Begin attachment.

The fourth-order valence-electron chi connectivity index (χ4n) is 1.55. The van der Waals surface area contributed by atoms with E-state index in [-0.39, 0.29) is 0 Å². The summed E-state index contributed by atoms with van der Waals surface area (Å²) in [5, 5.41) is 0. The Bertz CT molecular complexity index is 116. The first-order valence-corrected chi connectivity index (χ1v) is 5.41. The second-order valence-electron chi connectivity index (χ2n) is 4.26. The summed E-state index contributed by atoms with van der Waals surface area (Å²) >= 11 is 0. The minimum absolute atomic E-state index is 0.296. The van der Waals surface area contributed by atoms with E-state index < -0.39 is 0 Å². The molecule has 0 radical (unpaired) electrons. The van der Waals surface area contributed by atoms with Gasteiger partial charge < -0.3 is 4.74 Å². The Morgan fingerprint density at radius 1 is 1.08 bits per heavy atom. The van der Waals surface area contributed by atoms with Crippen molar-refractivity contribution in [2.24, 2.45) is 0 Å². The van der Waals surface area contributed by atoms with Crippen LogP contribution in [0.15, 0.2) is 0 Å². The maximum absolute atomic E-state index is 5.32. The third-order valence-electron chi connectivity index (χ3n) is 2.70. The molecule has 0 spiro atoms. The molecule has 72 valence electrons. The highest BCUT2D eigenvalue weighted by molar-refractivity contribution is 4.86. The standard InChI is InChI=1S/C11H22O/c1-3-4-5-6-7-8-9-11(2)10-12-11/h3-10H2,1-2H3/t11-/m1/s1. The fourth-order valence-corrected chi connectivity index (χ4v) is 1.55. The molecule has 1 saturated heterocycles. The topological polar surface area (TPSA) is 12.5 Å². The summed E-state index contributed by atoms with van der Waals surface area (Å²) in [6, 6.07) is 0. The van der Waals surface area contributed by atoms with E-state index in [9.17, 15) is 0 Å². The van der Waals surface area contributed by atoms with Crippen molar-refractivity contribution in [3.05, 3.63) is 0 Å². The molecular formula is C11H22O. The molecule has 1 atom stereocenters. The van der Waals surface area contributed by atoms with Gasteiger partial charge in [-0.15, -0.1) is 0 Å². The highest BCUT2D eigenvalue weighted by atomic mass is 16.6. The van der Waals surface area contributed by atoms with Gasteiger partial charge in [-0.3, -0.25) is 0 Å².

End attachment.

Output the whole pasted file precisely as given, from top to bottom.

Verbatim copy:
The fourth-order valence-electron chi connectivity index (χ4n) is 1.55. The van der Waals surface area contributed by atoms with E-state index in [-0.39, 0.29) is 0 Å². The summed E-state index contributed by atoms with van der Waals surface area (Å²) in [5, 5.41) is 0. The Bertz CT molecular complexity index is 116. The first-order valence-corrected chi connectivity index (χ1v) is 5.41. The second-order valence-electron chi connectivity index (χ2n) is 4.26. The summed E-state index contributed by atoms with van der Waals surface area (Å²) >= 11 is 0. The minimum absolute atomic E-state index is 0.296. The van der Waals surface area contributed by atoms with E-state index < -0.39 is 0 Å². The molecule has 0 radical (unpaired) electrons. The van der Waals surface area contributed by atoms with Gasteiger partial charge < -0.3 is 4.74 Å². The Morgan fingerprint density at radius 1 is 1.08 bits per heavy atom. The van der Waals surface area contributed by atoms with Crippen molar-refractivity contribution in [2.24, 2.45) is 0 Å². The van der Waals surface area contributed by atoms with Crippen LogP contribution in [0.15, 0.2) is 0 Å². The maximum absolute atomic E-state index is 5.32. The third-order valence-electron chi connectivity index (χ3n) is 2.70. The molecule has 0 spiro atoms. The molecule has 72 valence electrons. The highest BCUT2D eigenvalue weighted by molar-refractivity contribution is 4.86. The standard InChI is InChI=1S/C11H22O/c1-3-4-5-6-7-8-9-11(2)10-12-11/h3-10H2,1-2H3/t11-/m1/s1. The fourth-order valence-corrected chi connectivity index (χ4v) is 1.55. The molecule has 1 saturated heterocycles. The topological polar surface area (TPSA) is 12.5 Å². The summed E-state index contributed by atoms with van der Waals surface area (Å²) in [6, 6.07) is 0. The van der Waals surface area contributed by atoms with E-state index in [9.17, 15) is 0 Å². The van der Waals surface area contributed by atoms with Crippen molar-refractivity contribution in [3.05, 3.63) is 0 Å². The molecular formula is C11H22O. The molecule has 1 atom stereocenters. The van der Waals surface area contributed by atoms with Gasteiger partial charge in [-0.15, -0.1) is 0 Å². The highest BCUT2D eigenvalue weighted by atomic mass is 16.6. The van der Waals surface area contributed by atoms with Gasteiger partial charge in [-0.3, -0.25) is 0 Å².